Monday, October 12, 2009
FTC primed to investigate "mainstream" bloggers for hidden payola; a call for "supervision"?
The Washington Times ran an important editorial Friday Oct. 9, “America’s Internet Police: The FTC gets ready to investigate bloggers”, link here. The editorial focuses on the announced intention of the Federal Trade Commission to investigate bloggers who receive hidden payments to promote products or services. The editorial points out that, the more “mainstream” a blogger is (whatever that itself means!), the more likely the FTC will “investigate”, rather like a friendly neighborhood cat looking around a house’s foundation for mice. That sounds more like the corporate-like blogs, but it seems that users of Blogger and Wordpress (who do include corporations and even movie distributors) and even Twitter are not “immune”. (Okay, everybody knows that Ashton Kutcher’s tweets are strictly his own.)
I can imagine another economic artifact of the "payola" issue, in reverse. That is, a blogger might, for commentary purposes only, discuss a product and give it "free" publicity, something that the company would have to pay for with established media companies. In a sense, the little guy could lowball the advertising of the big guys, raising business model questions. I wrote (on my net neutrality blog (Aug. 9, 2009, link) about Jupiter Jack and actually got a call from a consumer who thought it was endorsement; it was not, it was just commentary of my own.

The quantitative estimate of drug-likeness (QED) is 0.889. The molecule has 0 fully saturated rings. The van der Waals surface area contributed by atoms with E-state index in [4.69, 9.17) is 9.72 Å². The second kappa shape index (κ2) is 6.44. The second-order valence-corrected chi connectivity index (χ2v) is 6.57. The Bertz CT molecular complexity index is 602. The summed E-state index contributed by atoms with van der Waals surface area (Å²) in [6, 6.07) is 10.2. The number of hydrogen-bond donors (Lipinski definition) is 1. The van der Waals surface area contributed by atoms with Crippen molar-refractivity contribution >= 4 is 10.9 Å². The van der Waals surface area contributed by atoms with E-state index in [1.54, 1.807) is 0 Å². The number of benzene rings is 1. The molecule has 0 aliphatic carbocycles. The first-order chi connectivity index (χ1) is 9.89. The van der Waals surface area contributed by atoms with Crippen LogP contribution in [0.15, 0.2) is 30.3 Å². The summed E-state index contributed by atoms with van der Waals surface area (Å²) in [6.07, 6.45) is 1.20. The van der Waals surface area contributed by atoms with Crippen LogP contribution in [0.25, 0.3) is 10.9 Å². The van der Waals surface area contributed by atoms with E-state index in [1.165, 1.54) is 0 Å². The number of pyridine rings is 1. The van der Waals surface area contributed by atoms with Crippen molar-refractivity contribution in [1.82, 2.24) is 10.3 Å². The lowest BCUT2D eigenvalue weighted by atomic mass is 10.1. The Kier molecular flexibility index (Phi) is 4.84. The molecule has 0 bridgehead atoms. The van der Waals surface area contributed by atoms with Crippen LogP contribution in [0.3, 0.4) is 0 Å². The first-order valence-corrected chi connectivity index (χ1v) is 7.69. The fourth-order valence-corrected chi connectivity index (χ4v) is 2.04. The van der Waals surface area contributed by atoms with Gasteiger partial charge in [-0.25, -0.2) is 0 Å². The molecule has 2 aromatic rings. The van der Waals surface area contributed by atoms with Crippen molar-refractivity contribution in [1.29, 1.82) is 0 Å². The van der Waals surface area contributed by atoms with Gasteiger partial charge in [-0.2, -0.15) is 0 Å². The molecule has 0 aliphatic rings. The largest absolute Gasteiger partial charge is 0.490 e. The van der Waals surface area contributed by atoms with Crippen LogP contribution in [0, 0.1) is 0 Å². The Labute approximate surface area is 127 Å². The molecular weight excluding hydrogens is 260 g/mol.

The Times editorial speaks in the subjunctive about the idea that (some) bloggers might need (federal) “supervision”. True, that takes on a laughably unmanageable order, but it raises another red flag in my own mind: how you deal with the “systemic risk” that the lack of third-party supervision supposedly entails. Think how this idea already plays out in the health care and financial regulation debates. That’s why I’ve wondered about the possibility of mandatory insurance for bloggers at some point in the future.